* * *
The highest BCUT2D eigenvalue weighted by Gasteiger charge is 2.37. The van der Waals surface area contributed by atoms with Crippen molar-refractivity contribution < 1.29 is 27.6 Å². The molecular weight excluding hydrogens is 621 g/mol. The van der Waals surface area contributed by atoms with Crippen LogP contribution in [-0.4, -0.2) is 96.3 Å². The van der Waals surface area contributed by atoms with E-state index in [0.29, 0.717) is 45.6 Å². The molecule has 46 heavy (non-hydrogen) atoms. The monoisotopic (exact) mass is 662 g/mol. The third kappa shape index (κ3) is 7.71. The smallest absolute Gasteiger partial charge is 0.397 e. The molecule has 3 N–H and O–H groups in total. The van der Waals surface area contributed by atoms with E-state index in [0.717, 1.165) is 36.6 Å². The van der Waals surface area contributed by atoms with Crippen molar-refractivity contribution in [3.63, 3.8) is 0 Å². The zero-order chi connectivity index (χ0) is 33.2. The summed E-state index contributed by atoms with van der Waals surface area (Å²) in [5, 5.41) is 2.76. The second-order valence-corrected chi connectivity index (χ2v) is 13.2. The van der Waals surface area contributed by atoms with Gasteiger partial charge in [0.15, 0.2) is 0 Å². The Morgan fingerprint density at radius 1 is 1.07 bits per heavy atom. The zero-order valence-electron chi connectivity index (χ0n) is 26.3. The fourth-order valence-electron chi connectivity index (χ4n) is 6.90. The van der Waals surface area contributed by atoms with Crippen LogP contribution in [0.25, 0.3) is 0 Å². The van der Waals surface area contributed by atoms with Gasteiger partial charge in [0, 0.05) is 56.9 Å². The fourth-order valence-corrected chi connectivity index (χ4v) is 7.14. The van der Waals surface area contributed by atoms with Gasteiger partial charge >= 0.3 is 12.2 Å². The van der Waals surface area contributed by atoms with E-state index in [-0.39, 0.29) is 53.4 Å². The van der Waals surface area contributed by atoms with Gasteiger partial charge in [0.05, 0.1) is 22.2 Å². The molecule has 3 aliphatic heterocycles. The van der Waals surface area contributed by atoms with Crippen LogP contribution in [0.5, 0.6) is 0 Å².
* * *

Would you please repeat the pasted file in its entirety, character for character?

The highest BCUT2D eigenvalue weighted by Gasteiger charge is 2.37. The van der Waals surface area contributed by atoms with Crippen molar-refractivity contribution < 1.29 is 27.6 Å². The molecular weight excluding hydrogens is 621 g/mol. The van der Waals surface area contributed by atoms with Crippen LogP contribution in [-0.4, -0.2) is 96.3 Å². The van der Waals surface area contributed by atoms with E-state index in [0.29, 0.717) is 45.6 Å². The molecule has 46 heavy (non-hydrogen) atoms. The monoisotopic (exact) mass is 662 g/mol. The third kappa shape index (κ3) is 7.71. The smallest absolute Gasteiger partial charge is 0.397 e. The molecule has 3 N–H and O–H groups in total. The van der Waals surface area contributed by atoms with E-state index in [0.717, 1.165) is 36.6 Å². The van der Waals surface area contributed by atoms with Crippen molar-refractivity contribution in [3.63, 3.8) is 0 Å². The zero-order chi connectivity index (χ0) is 33.2. The summed E-state index contributed by atoms with van der Waals surface area (Å²) in [5, 5.41) is 2.76. The second-order valence-corrected chi connectivity index (χ2v) is 13.2. The van der Waals surface area contributed by atoms with Gasteiger partial charge in [0.15, 0.2) is 0 Å². The Morgan fingerprint density at radius 1 is 1.07 bits per heavy atom. The zero-order valence-electron chi connectivity index (χ0n) is 26.3. The fourth-order valence-electron chi connectivity index (χ4n) is 6.90. The van der Waals surface area contributed by atoms with Crippen LogP contribution in [0.25, 0.3) is 0 Å². The van der Waals surface area contributed by atoms with Gasteiger partial charge in [0, 0.05) is 56.9 Å². The fourth-order valence-corrected chi connectivity index (χ4v) is 7.14. The van der Waals surface area contributed by atoms with Gasteiger partial charge >= 0.3 is 12.2 Å². The van der Waals surface area contributed by atoms with E-state index in [-0.39, 0.29) is 53.4 Å². The van der Waals surface area contributed by atoms with Gasteiger partial charge in [0.05, 0.1) is 22.2 Å². The molecule has 3 aliphatic heterocycles. The van der Waals surface area contributed by atoms with Crippen LogP contribution in [0.5, 0.6) is 0 Å².